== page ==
# Warning: Can't open bandwidth file at configured location: /tmp/bwfile
# Create a bwfile with no bandwidths, that is valid for a few days
date +%s > /tmp/bwfile
./tools/test-network.sh --flavour bwfile
```
## Multiple Tests
Chutney can allow a certain number of failed tests. You can either set
`CHUTNEY_ALLOW_FAILURES` or use an `--allow-failures` command-line option to
control this. Chutney will then reattempt the test, from bootstrap through
shutdown, until either it succeeds, or until it has failed
`$CHUTNEY_ALLOW_FAILURES+1` times. The default value is zero, so the default
behavior will not change.
You can also use `CHUTNEY_ROUNDS=N` to run multiple verification rounds, or
`CHUTNEY_CONNECTIONS=N` to make multiple connections within each verification
round. Any round or connection failure will fail the current test.
## Bootstrapping the network
Chutney expects a tor network to bootstrap in these stages:
1. All directory authorities (`DirAuths`) bootstrap to 100%.
2. The `DirAuths` produce the first consensus.
Usually, this consensus only contains authorities.
3. The `DirAuths` produce a bootstrap consensus.
This consensus has enough relays for:
* clients and relays to bootstrap, and
* relays to perform reachability self-tests.
Usually, this consensus needs at least 3 nodes. This consensus is usually
the first or second consensus.
4. Relays bootstrap to 100%.
5. Relays with `AssumeReachable 1` publish their descriptors to the
`DirAuths`.
6. Relays perform `ORPort` reachability self-tests.
If the consensus contains at least 1 exit, relays also perform `DirPort`
reachability self-tests.
7. Relays publish their descriptors to the `DirAuths`.
8. The `DirAuths` produce a complete consensus, microdesc consensus, and
microdescriptors. A complete consensus contains:
* the authorities,
* any bridge authorities, if present, and
* all relays (including exits).
Bridges, clients, and onion services are not included in the consensus.
9. Bridges publish their descriptors to the Bridge Auth.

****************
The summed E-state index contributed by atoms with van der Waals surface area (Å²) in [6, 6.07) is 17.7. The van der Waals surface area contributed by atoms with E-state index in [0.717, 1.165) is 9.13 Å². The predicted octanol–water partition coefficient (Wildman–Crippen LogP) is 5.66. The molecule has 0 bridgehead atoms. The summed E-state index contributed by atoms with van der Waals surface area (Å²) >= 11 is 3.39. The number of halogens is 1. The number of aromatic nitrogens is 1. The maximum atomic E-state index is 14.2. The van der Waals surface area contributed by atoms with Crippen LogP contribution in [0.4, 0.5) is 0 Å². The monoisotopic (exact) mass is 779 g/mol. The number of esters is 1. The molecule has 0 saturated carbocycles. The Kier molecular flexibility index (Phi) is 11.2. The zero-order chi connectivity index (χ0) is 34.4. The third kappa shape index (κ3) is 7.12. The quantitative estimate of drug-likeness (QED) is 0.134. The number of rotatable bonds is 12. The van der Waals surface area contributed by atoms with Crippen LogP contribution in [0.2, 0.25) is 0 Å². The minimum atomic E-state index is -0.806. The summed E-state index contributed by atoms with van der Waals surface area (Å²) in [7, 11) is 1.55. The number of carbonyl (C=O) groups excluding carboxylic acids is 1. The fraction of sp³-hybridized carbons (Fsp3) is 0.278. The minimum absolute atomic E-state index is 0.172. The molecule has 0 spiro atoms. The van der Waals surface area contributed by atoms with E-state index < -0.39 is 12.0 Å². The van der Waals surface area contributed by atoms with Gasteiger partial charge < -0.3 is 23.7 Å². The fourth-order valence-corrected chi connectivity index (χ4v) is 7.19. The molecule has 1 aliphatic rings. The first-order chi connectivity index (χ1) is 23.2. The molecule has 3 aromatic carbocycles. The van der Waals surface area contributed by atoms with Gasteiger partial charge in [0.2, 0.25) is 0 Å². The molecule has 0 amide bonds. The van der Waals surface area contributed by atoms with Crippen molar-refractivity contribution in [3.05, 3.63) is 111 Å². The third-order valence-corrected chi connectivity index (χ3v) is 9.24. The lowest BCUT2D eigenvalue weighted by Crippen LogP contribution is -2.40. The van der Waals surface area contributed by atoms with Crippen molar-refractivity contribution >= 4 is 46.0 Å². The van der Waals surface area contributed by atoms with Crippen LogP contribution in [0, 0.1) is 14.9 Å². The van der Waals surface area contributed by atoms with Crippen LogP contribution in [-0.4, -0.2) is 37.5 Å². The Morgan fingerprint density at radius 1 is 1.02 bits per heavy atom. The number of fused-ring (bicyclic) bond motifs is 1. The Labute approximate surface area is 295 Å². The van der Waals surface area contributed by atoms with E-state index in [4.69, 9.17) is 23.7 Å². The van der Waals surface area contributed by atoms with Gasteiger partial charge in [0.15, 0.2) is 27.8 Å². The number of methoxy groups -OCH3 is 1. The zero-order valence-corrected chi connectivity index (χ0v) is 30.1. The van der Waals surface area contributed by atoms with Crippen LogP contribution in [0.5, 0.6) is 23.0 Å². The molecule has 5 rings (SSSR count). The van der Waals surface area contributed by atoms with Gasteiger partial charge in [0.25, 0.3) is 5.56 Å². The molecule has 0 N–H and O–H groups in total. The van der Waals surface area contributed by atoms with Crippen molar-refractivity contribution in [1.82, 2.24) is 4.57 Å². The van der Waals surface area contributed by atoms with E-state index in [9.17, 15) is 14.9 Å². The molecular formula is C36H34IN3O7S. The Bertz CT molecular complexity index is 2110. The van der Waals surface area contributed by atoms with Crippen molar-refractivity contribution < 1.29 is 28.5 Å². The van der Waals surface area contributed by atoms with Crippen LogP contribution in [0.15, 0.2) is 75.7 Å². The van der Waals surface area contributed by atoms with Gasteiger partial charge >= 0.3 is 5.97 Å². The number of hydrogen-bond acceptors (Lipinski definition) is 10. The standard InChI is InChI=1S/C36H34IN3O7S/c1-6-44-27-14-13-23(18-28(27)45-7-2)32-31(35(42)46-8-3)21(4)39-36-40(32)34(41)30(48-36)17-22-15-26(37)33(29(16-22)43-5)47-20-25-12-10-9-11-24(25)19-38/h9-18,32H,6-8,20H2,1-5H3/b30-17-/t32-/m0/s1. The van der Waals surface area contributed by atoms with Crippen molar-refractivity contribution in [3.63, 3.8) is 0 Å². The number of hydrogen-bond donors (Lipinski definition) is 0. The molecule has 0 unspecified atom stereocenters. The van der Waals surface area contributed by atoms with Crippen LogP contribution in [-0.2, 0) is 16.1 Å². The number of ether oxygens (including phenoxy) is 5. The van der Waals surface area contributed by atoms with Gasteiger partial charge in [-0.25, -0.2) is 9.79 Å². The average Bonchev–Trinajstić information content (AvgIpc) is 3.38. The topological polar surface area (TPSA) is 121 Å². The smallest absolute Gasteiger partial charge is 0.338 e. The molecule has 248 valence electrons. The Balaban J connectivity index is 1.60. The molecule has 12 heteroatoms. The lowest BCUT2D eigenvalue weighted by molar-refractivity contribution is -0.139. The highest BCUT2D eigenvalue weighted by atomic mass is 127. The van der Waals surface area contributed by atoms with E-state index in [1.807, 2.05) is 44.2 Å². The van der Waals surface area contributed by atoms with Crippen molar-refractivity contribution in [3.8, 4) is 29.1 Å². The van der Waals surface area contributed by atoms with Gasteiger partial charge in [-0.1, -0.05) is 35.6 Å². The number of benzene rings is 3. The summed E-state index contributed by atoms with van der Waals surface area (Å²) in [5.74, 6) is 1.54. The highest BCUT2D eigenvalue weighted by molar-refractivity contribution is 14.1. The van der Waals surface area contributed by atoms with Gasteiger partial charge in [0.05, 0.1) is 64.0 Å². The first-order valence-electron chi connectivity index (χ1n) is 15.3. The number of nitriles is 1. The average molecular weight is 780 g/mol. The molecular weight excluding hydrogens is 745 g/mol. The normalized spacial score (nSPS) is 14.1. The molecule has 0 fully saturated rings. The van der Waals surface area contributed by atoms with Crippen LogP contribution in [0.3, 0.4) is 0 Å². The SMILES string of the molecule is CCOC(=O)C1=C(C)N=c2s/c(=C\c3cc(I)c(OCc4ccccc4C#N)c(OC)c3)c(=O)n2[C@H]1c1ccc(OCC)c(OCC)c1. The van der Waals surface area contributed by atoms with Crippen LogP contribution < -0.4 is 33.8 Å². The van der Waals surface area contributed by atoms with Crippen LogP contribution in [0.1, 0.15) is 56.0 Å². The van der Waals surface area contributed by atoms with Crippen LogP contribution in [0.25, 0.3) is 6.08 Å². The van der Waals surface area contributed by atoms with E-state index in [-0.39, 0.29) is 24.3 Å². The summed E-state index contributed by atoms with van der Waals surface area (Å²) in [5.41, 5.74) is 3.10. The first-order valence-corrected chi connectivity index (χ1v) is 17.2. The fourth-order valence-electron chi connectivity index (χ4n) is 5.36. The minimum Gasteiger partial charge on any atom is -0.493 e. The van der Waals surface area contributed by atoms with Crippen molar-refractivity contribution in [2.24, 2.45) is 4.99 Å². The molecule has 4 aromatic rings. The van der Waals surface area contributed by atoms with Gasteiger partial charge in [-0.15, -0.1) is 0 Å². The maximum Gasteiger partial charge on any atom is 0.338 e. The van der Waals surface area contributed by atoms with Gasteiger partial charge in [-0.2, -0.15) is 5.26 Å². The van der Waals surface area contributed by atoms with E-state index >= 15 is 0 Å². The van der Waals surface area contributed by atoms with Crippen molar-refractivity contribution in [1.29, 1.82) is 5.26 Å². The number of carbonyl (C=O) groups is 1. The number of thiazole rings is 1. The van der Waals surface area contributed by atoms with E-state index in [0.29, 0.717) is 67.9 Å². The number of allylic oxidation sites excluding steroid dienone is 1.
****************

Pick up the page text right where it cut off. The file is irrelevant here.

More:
10. The Bridge Auth produces a bridge networkstatus.
11. Relays and bridges download all consensus flavours, then download
descriptors and microdescriptors.
12. Bridge clients download the descriptors for their bridges.
13. Clients (including bridge clients, and onion services), download the
most recent microdesc consensus, and microdescriptors.
14. Clients bootstrap to 100%.
(Clients can bootstrap as soon as the consensus contains enough nodes,
so this step can depend on step 3, not step 13.)
15. Onion Services publish their descriptors to Onion Service directories
(otherwise known as hidden service directories, or `HSDirs`).
The `tools/test-network.sh` script uses the chutney `wait_for_bootstrap`
command to wait for the network to bootstrap.
`wait_for_bootstrap` waits up to `CHUTNEY_START_TIME` seconds (default: 120),
checking whether:
* the logged bootstrapped status for every node is 100% (steps 9 and 14),
and
* directory information has been distributed throughout the network
(steps 7-8, 11-13).
When waiting for dir info distribution, `wait_for_bootstrap` checks if:
* each relay descriptor has been posted to every authority (step 7),
* each relay is in the consensus, and the microdesc consensus, at every
authority (step 8),
* a complete consensus and microdesc consensus has been distributed to
relays and bridges (step 11),
* all authority and relay descriptors have been distributed to relays
and bridges (step 11),
* all bridge descriptors have been distributed to all bridge clients
(step 12), and